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Bay Area oil spill raises concerns about response


A beach at Crissy Field remains closed after   about 58,000 gallons of oil were spilled into the San Francisco Bay  when a container ship hit a Bay Bridge support tower on  Wednesday. Associated Press photos
 (Associated Press photos / The Spokesman-Review)
A beach at Crissy Field remains closed after about 58,000 gallons of oil were spilled into the San Francisco Bay when a container ship hit a Bay Bridge support tower on Wednesday. Associated Press photos (Associated Press photos / The Spokesman-Review)

SAN FRANCISCO – An oil spill fouled miles of fragile coastline Thursday, sending environmentalists scrambling to save tarred marine life and leaving local officials questioning the Coast Guard’s response to the ship collision that triggered the slick.

About 58,000 gallons of oil spilled from a South Korea-bound container ship when it struck a tower supporting the San Francisco-Oakland Bay Bridge in dense fog Wednesday. The accident did not damage the span, but the vessel’s hull was gashed, officials said.

Tides carried a plume of heavy fuel beneath the Golden Gate Bridge and into the Pacific Ocean. By Thursday afternoon, oil had been sighted as far north as Stinson Beach, about 15 miles north of the city, and at least eight beaches in San Francisco and Marin County were closed.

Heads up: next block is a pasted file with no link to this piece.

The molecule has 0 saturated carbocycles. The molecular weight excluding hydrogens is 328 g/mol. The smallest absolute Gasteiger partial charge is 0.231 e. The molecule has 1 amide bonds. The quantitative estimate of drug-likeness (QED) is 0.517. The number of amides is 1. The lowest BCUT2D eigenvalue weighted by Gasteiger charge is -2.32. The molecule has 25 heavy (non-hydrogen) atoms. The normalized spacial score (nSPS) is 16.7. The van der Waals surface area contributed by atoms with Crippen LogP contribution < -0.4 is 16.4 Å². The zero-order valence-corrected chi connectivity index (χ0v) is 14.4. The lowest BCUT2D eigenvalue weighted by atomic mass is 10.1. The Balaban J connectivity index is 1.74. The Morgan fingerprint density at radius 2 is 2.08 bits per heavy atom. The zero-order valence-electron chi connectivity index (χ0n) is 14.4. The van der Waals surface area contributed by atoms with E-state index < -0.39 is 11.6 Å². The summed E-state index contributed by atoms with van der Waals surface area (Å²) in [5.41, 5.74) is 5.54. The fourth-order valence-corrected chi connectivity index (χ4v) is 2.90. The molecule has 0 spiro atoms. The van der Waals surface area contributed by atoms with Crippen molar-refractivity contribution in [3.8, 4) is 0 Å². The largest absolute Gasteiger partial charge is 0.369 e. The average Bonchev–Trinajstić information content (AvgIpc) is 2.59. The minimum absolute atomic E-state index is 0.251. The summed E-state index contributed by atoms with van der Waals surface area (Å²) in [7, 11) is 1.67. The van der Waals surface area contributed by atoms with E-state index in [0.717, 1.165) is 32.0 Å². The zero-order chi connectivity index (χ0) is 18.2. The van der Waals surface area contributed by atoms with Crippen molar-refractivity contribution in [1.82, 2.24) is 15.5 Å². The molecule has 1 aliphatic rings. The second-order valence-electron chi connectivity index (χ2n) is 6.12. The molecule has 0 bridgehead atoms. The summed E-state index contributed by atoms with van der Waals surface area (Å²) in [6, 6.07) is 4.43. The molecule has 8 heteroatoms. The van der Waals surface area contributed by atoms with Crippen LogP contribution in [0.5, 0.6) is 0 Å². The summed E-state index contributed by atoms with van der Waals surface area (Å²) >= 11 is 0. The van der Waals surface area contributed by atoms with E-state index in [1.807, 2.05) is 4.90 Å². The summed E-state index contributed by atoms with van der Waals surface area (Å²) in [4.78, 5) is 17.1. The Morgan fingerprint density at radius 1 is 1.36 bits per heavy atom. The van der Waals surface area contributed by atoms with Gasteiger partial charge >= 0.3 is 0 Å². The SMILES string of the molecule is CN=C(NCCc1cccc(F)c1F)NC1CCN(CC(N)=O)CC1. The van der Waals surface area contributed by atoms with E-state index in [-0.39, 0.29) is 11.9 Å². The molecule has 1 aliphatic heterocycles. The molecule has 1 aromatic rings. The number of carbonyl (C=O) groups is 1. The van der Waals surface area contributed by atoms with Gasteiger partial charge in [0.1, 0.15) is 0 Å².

“What we have here are ribbons of oil just going all over the place,” Coast Guard Capt. William Uberti, captain of the Port of San Francisco, said after an aerial survey.

A hazy film of oil surrounded Alcatraz Island, and the plume extended well north and south of the Golden Gate Bridge. Birds were spotted alive and coated in oil, and state officials estimated the number of injured birds was in the dozens. At least six were found dead, the Department of Fish and Game said.

The coast north of San Francisco ranges from sandy beaches to barren cliffs to sensitive marshes. Environmentalists fear the impact on shorebirds, fish and marine mammals could be felt for months or years.

“We’re looking at almost everything being affected,” said Sejal Choksi of the environmental group San Francisco Baykeeper.

City officials said the Coast Guard initially underreported the size of the spill, believed to be the biggest in the bay since 1988.


 

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